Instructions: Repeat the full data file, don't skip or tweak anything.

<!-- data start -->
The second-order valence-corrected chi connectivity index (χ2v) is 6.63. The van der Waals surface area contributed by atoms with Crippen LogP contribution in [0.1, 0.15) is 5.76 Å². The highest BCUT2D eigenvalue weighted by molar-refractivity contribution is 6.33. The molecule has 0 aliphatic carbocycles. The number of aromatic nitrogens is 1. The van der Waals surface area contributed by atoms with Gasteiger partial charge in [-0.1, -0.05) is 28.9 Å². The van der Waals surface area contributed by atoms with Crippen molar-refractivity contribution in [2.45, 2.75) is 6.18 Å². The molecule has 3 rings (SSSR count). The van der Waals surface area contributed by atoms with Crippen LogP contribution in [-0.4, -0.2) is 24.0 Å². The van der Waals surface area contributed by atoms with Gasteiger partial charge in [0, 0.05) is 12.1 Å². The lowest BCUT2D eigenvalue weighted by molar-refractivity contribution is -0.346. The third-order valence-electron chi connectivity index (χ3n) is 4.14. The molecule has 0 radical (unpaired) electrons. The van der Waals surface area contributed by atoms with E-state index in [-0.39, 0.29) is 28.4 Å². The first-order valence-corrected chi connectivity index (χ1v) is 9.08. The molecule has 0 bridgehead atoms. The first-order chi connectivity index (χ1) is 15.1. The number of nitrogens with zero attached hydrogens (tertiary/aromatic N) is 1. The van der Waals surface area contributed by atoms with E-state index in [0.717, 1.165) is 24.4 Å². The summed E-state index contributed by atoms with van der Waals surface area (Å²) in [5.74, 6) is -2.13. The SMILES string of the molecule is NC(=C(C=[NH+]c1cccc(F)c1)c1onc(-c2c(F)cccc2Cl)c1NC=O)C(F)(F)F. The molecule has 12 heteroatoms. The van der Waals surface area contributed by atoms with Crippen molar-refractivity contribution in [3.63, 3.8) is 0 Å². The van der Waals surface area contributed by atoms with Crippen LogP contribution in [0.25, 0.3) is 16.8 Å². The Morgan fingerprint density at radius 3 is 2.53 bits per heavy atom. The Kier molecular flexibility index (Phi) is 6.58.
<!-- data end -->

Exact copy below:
The second-order valence-corrected chi connectivity index (χ2v) is 6.63. The van der Waals surface area contributed by atoms with Crippen LogP contribution in [0.1, 0.15) is 5.76 Å². The highest BCUT2D eigenvalue weighted by molar-refractivity contribution is 6.33. The molecule has 0 aliphatic carbocycles. The number of aromatic nitrogens is 1. The van der Waals surface area contributed by atoms with Gasteiger partial charge in [-0.1, -0.05) is 28.9 Å². The van der Waals surface area contributed by atoms with Crippen molar-refractivity contribution in [2.45, 2.75) is 6.18 Å². The molecule has 3 rings (SSSR count). The van der Waals surface area contributed by atoms with Crippen LogP contribution in [-0.4, -0.2) is 24.0 Å². The van der Waals surface area contributed by atoms with Gasteiger partial charge in [0, 0.05) is 12.1 Å². The lowest BCUT2D eigenvalue weighted by molar-refractivity contribution is -0.346. The third-order valence-electron chi connectivity index (χ3n) is 4.14. The molecule has 0 radical (unpaired) electrons. The van der Waals surface area contributed by atoms with E-state index in [-0.39, 0.29) is 28.4 Å². The first-order valence-corrected chi connectivity index (χ1v) is 9.08. The molecule has 0 bridgehead atoms. The first-order chi connectivity index (χ1) is 15.1. The number of nitrogens with zero attached hydrogens (tertiary/aromatic N) is 1. The van der Waals surface area contributed by atoms with E-state index in [0.717, 1.165) is 24.4 Å². The summed E-state index contributed by atoms with van der Waals surface area (Å²) in [5.74, 6) is -2.13. The SMILES string of the molecule is NC(=C(C=[NH+]c1cccc(F)c1)c1onc(-c2c(F)cccc2Cl)c1NC=O)C(F)(F)F. The molecule has 12 heteroatoms. The van der Waals surface area contributed by atoms with Crippen molar-refractivity contribution in [3.63, 3.8) is 0 Å². The van der Waals surface area contributed by atoms with Crippen LogP contribution in [0.25, 0.3) is 16.8 Å². The Morgan fingerprint density at radius 3 is 2.53 bits per heavy atom. The Kier molecular flexibility index (Phi) is 6.58.